Legendary British actor Alan Rickman has passed away at his home in London aged 69, after suffering with cancer. The actor’s family, who released an official statement, confirmed the news of his passing: “The actor and director Alan Rickman has died from cancer at the age of 69. He was surrounded by family and friends.”
Rickman had a phenomenal career spanning thirty years, he attended the Royal Academy of Dramatic Art after he graduated and appeared in productions with the Royal Shakespeare Company. Though it was in 1988 that he was propelled to international fame with his first big film break, playing the role of sinister Hans Gruber in Die Hard (1988).
From that moment forward, Rickman was swamped with film roles and his languid diction, delivery and on-screen presence gave him the ability to play a variety of roles, whether they were humourous, romantic or villainous. He won a ‘Best Supporting Actor’ BAFTA in 1991 for his scene-stealing take on the Sheriff of Nottingham in Robin Hood: Prince of Thieves (1991), which further anchored his status as an extremely talented actor. He received additional acclaim being the recipient of a handful of other awards, most notably a Golden Globe for the HBO TV movie Rasputin (1996) in which he played the starring role.
In 1990, Rickman starred as a cellist in Anthony Minghella’s supernatural romance Truly, Madly, Deeply (1990); five years later he stepped up to play the role of the honourable (and rather dashing) Colonel Brandon in Sense and Sensibility (1995) alongside Emma Thompson, who also scripted the film. He reunited with Thompson numerous times over the coming years, memorably playing her husband in Love, Actually (2003).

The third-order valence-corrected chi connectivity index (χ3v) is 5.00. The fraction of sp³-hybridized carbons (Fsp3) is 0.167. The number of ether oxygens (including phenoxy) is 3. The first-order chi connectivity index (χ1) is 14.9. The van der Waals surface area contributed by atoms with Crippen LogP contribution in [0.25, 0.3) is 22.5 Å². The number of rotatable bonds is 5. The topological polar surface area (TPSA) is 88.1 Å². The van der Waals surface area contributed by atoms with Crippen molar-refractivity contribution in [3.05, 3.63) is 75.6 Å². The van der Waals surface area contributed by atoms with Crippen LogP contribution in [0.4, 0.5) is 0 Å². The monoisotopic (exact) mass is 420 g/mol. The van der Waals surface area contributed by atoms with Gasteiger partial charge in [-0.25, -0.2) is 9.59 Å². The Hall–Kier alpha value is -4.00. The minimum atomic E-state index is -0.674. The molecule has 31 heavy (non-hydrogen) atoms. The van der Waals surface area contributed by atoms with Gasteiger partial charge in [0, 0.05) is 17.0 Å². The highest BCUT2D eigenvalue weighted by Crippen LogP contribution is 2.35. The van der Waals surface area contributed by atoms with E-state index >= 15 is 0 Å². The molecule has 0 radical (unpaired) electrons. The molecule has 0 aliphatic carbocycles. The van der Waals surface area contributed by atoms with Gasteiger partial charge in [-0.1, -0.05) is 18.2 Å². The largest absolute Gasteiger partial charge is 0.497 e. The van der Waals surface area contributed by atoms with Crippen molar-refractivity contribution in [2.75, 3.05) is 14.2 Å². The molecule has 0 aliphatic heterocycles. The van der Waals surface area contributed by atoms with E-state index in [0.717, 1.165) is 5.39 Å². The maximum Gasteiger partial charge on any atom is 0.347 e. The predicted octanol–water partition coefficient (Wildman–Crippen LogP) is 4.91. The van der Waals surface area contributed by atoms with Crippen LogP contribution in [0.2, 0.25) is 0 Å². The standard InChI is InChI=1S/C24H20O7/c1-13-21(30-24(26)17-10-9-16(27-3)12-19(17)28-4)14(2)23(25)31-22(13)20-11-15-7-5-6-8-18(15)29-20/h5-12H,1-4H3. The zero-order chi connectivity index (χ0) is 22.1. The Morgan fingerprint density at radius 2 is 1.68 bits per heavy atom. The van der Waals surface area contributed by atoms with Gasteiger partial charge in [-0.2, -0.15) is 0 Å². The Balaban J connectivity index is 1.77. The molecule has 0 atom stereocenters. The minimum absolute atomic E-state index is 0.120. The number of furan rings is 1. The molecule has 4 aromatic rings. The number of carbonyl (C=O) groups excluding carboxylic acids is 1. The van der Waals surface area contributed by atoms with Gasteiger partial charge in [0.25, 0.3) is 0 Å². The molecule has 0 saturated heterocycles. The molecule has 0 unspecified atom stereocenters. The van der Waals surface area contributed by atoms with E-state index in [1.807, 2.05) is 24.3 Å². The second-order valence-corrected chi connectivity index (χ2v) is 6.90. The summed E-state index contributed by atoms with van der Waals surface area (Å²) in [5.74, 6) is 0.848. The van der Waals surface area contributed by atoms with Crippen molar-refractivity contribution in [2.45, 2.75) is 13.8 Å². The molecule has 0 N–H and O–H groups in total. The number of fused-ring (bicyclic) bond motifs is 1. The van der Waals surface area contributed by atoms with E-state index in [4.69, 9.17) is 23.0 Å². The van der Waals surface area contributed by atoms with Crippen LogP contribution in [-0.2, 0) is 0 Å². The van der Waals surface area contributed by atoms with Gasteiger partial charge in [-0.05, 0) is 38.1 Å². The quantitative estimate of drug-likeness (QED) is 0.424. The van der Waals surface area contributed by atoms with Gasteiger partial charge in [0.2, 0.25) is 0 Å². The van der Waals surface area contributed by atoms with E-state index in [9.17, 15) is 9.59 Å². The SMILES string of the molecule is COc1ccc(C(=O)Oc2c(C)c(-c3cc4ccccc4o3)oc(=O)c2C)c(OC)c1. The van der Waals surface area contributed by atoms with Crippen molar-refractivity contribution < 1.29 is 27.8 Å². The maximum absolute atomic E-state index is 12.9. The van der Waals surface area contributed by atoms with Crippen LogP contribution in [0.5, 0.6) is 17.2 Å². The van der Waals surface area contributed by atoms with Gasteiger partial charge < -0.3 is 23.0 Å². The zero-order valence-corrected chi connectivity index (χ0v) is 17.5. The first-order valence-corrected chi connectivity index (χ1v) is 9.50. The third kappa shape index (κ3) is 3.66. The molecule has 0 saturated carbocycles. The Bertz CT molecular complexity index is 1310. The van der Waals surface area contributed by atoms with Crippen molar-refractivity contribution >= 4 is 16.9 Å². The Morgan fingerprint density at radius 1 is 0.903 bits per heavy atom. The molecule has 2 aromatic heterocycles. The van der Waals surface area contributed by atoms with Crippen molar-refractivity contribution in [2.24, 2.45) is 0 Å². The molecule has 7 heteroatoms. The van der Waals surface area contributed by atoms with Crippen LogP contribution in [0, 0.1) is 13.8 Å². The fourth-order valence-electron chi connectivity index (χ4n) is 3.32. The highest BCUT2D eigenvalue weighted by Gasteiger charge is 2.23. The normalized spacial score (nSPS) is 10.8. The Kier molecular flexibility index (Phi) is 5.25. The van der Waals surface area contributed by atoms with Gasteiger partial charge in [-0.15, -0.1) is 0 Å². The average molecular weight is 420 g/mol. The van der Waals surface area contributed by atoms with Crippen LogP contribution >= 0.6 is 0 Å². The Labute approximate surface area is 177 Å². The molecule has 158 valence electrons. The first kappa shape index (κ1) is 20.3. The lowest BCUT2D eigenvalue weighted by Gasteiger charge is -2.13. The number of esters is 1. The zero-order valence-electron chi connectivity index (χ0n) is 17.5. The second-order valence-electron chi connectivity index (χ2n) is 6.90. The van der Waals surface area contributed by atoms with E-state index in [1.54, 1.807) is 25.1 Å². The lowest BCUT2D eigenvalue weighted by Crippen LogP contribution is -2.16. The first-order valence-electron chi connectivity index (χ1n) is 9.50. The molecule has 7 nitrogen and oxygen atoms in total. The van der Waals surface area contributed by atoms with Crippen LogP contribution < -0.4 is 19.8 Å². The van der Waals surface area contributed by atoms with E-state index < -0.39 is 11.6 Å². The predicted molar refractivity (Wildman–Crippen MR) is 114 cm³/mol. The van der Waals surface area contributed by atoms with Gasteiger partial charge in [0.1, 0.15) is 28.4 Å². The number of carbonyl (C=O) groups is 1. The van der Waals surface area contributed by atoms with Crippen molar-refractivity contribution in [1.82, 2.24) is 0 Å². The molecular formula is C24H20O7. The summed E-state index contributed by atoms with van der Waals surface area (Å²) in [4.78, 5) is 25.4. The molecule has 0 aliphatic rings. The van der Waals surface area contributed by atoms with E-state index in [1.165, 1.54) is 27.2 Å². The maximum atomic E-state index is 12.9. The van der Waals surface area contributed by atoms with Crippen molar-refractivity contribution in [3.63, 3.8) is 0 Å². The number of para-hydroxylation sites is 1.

Of all his work, it was arguably his appearance as potions director Professor Severus Snape in the Harry Potter films (2001-2011) that he will be fondly remembered for, as he brought to life one of J.K. Rowling’s most iconic characters. When speaking of his character in the wizarding world of Harry Potter, he reportedly told an interviewer: “When I’m 80 years old and sitting in my rocking chair, I’ll be reading Harry Potter. And my family will say to me, ‘After all this time?’ And I will say, ‘Always.” #Always
The cast and crew of these movies were among the first to pay tribute to the beloved actor. Daniel Radcliffe wrote that he had been “one of the greatest actors I will ever work with” as well as “one of the loyalest and most supportive people I’ve ever met in the film industry. (sic)”
The author of the Harry Potter series, J.K. Rowling, said: “There are no words to express how shocked and devastated I am to hear of Alan Rickman’s death. He was a magnificent actor & a wonderful man.” Michael Gambon, who played Dumbledore, also paid tribute to his former co-star: “Everybody loved Alan. He was always happy and fun and creative and very, very funny.”
His death comes just days after the passing of iconic singer and talented artist David Bowie, who also passed away, aged 69, from cancer. The comedian Eddie Izzard seemed to echo the thoughts of many today, writing: “I do not want my heroes to die! Alan Rickman is dead and he was another hero. Alan – thank you for being with us. We are sorry you had to go.”
Whether you knew him as a professor, terrorist, sheriff, scientist or colonel, no one could argue with the fact that Alan Rickman was a hero of the stage and screen.
Raise your wands…
R.I.P. Alan Rickman (21 February 1946 – 14 January 2016)